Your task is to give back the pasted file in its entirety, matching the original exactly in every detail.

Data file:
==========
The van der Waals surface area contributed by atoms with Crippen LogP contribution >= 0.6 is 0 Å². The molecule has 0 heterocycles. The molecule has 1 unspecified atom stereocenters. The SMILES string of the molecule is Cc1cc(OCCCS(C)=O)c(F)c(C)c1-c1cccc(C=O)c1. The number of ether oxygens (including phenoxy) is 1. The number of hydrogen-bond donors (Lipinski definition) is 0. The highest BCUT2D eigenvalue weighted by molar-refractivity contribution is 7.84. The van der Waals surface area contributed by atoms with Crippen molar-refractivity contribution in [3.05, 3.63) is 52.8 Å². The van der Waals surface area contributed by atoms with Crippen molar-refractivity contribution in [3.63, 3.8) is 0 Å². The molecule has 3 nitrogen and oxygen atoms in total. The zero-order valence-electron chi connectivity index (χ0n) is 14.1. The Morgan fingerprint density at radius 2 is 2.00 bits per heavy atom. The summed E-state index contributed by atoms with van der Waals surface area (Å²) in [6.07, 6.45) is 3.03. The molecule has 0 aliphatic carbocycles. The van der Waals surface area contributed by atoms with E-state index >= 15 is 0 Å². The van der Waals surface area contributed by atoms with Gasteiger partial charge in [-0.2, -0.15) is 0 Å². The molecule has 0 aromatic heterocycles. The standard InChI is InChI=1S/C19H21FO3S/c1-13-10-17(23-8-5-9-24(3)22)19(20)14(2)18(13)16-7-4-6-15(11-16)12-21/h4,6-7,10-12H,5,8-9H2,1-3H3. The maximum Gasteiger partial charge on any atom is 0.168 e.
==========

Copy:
The van der Waals surface area contributed by atoms with Crippen LogP contribution >= 0.6 is 0 Å². The molecule has 0 heterocycles. The molecule has 1 unspecified atom stereocenters. The SMILES string of the molecule is Cc1cc(OCCCS(C)=O)c(F)c(C)c1-c1cccc(C=O)c1. The number of ether oxygens (including phenoxy) is 1. The number of hydrogen-bond donors (Lipinski definition) is 0. The highest BCUT2D eigenvalue weighted by molar-refractivity contribution is 7.84. The van der Waals surface area contributed by atoms with Crippen molar-refractivity contribution in [3.05, 3.63) is 52.8 Å². The van der Waals surface area contributed by atoms with Crippen molar-refractivity contribution in [3.63, 3.8) is 0 Å². The molecule has 3 nitrogen and oxygen atoms in total. The zero-order valence-electron chi connectivity index (χ0n) is 14.1. The Morgan fingerprint density at radius 2 is 2.00 bits per heavy atom. The summed E-state index contributed by atoms with van der Waals surface area (Å²) in [6.07, 6.45) is 3.03. The molecule has 0 aliphatic carbocycles. The van der Waals surface area contributed by atoms with E-state index >= 15 is 0 Å². The van der Waals surface area contributed by atoms with Gasteiger partial charge in [-0.2, -0.15) is 0 Å². The molecule has 0 aromatic heterocycles. The standard InChI is InChI=1S/C19H21FO3S/c1-13-10-17(23-8-5-9-24(3)22)19(20)14(2)18(13)16-7-4-6-15(11-16)12-21/h4,6-7,10-12H,5,8-9H2,1-3H3. The maximum Gasteiger partial charge on any atom is 0.168 e.